I have to say I am quite liking our newest selection, The Ten Faces of Innovation by Tom Kelly and Jonathan Littman. In it, I was especially drawn to what they refer to as the Cross-Pollinator which is someone who can make the “unexpected juxtaposition” of unrelated ideas, at least at first glance, and put them together in a new way. This was similarly called the synthesizer from another class I took a few semesters back.
I honestly had no idea the computer keyboard came into being because a piano. And it was one person translated this quirky idea from its genesis to something that is absolutely natural for us now. That is the cool thing about synthesizing/cross pollinating. It feels as though you can feel your mind enlarging, being stretched and reshaped. I love it because it is one of those rare times you become aware of your own process of thinking. I guess that is what the internet/world has come to say as having your “mind blown”—it is the active connection and rapid synthesis of new ideas in an unforeseen manner only a moment ago.
I am very drawn to this “persona,” perhaps because it resonates with me on a personal level. I love to learn, and I have very wide and varied interests. “Eclectic” is a word I use to describe myself frequently. There have been many a time that I have found myself in a unforeseen tab explosion on my computer from burying myself in links upon links upon links in Wikipedia (or tv tropes. Let’s be honest). It is like Inception on steroids. I once found myself studying something fascinating about polar bears (did you know their skin is in fact black and that their hairs are hollow—and that is how they stay warm and get their white color?) and suddenly found myself learning about coconuts and what makes a young or mature coconut. Only the thorough trail of link breadcrumbs showed me how on earth I came to this new place.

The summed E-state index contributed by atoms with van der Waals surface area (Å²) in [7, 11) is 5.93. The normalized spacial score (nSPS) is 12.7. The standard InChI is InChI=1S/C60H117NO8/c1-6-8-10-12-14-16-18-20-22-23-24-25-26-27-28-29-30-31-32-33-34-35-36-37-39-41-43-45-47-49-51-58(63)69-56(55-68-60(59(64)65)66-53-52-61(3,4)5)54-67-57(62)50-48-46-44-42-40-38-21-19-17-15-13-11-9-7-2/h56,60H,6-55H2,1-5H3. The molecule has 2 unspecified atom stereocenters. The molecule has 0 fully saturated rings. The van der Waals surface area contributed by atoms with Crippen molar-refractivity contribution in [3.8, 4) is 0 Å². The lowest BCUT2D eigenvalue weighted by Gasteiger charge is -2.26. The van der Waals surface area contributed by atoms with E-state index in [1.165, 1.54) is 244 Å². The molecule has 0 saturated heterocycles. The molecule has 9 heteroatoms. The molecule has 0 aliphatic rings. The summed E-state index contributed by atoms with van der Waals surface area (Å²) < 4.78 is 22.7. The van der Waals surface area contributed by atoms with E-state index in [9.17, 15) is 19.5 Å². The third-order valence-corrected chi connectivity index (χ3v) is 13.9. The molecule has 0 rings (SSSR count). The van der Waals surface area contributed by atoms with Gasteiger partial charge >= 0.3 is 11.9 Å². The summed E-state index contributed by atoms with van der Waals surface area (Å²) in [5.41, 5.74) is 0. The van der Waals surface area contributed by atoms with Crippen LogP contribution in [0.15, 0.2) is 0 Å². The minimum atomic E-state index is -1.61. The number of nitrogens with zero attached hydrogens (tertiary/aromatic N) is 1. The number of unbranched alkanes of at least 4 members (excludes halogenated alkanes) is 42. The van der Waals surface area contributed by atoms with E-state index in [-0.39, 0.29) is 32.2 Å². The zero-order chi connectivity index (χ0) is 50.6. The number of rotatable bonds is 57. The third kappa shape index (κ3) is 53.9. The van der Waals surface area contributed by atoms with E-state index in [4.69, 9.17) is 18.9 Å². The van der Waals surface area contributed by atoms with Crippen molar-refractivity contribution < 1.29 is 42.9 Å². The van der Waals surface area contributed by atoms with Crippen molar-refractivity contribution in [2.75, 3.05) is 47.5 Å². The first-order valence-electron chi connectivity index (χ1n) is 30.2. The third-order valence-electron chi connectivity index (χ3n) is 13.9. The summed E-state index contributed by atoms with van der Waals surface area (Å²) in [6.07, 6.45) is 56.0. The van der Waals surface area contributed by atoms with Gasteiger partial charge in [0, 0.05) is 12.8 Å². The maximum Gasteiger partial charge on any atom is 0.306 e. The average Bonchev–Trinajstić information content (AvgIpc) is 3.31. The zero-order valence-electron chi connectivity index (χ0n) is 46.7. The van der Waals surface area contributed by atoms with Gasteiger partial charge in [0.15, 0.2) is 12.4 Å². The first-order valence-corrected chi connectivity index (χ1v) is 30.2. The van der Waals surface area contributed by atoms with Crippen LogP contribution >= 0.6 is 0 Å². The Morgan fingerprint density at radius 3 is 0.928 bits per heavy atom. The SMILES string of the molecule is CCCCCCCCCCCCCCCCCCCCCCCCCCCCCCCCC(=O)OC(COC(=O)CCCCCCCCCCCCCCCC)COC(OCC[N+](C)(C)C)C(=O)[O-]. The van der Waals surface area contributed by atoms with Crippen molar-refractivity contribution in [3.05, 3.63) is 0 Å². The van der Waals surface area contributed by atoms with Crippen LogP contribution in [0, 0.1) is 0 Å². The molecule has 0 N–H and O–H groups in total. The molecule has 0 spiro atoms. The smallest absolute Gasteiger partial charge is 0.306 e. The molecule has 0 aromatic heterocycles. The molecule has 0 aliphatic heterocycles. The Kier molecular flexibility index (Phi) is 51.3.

I believe the world is made of connections, and that everything is in fact, connected. I think too often we try and “pigeon hole” learning. It is just so easy. First we study Handwriting in the morning, then at 10:00 we have Social Studies, followed by Math, then Lunch, and Reading, then Art. Tuesdays and Thursdays are Science, Wednesday is Music, and Friday is Gym. (This is based of off a real schedule I had in Elementary school. While not exact in its placement, the idea is very nearly a duplicate of the model I learned through nearly all of my childhood and teenage education). It’s so linear, so… formulaic. So sterile.
But there is math in art
And in nature
And math in cooking. And science in cooking (chemistry in action, anyone?).
Not to mention art
And this is just one infinitesimally small example. It goes in all directions and across all subjects. The key is finding the connections that don’t seem obvious and making them part of the integrated whole. Where is the art in math? Where is social history or (I should really be saying “and” here) music in botany? I mentioned it in my last post that even in history I didn’t realize how integrated everything was until I was shown those connections in a very remarkable college class. Because it isn’t just a linear “cause and effect” formula that I had been taught all my life, but rather a hive or spider’s web where one thread resonates and affects nearly all the others in constant motion. The key thing is to find a way to teach (or learn) that so that a personal connection is made and your/their own learning is ignited and becomes self-driven. Because I know by far the best and deepest learning has come for me when I had a personal investment in its discovery. That is the stuff that lasts and is self-perpetuating.